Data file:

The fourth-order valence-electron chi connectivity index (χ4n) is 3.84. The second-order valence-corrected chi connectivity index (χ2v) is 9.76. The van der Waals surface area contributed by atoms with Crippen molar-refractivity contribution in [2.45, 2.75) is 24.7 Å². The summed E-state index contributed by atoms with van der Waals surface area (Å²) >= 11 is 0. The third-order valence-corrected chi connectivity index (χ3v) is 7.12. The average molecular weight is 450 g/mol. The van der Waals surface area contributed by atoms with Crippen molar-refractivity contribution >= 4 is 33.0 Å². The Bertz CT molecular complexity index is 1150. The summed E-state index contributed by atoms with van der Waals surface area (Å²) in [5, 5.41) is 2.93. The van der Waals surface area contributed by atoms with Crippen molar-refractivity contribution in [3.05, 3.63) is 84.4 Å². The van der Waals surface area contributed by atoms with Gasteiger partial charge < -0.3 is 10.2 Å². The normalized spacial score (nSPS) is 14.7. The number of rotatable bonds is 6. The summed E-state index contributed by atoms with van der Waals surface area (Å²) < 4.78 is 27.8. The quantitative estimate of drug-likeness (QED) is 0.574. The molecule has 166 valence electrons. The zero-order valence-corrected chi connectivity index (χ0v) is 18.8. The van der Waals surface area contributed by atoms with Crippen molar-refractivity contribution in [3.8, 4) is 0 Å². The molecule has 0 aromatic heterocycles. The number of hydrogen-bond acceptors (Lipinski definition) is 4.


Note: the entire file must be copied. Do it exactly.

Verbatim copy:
The fourth-order valence-electron chi connectivity index (χ4n) is 3.84. The second-order valence-corrected chi connectivity index (χ2v) is 9.76. The van der Waals surface area contributed by atoms with Crippen molar-refractivity contribution in [2.45, 2.75) is 24.7 Å². The summed E-state index contributed by atoms with van der Waals surface area (Å²) >= 11 is 0. The third-order valence-corrected chi connectivity index (χ3v) is 7.12. The average molecular weight is 450 g/mol. The van der Waals surface area contributed by atoms with Crippen molar-refractivity contribution >= 4 is 33.0 Å². The Bertz CT molecular complexity index is 1150. The summed E-state index contributed by atoms with van der Waals surface area (Å²) in [5, 5.41) is 2.93. The van der Waals surface area contributed by atoms with Crippen molar-refractivity contribution in [3.05, 3.63) is 84.4 Å². The van der Waals surface area contributed by atoms with Gasteiger partial charge < -0.3 is 10.2 Å². The normalized spacial score (nSPS) is 14.7. The number of rotatable bonds is 6. The summed E-state index contributed by atoms with van der Waals surface area (Å²) < 4.78 is 27.8. The quantitative estimate of drug-likeness (QED) is 0.574. The molecule has 166 valence electrons. The zero-order valence-corrected chi connectivity index (χ0v) is 18.8. The van der Waals surface area contributed by atoms with Crippen molar-refractivity contribution in [3.8, 4) is 0 Å². The molecule has 0 aromatic heterocycles. The number of hydrogen-bond acceptors (Lipinski definition) is 4.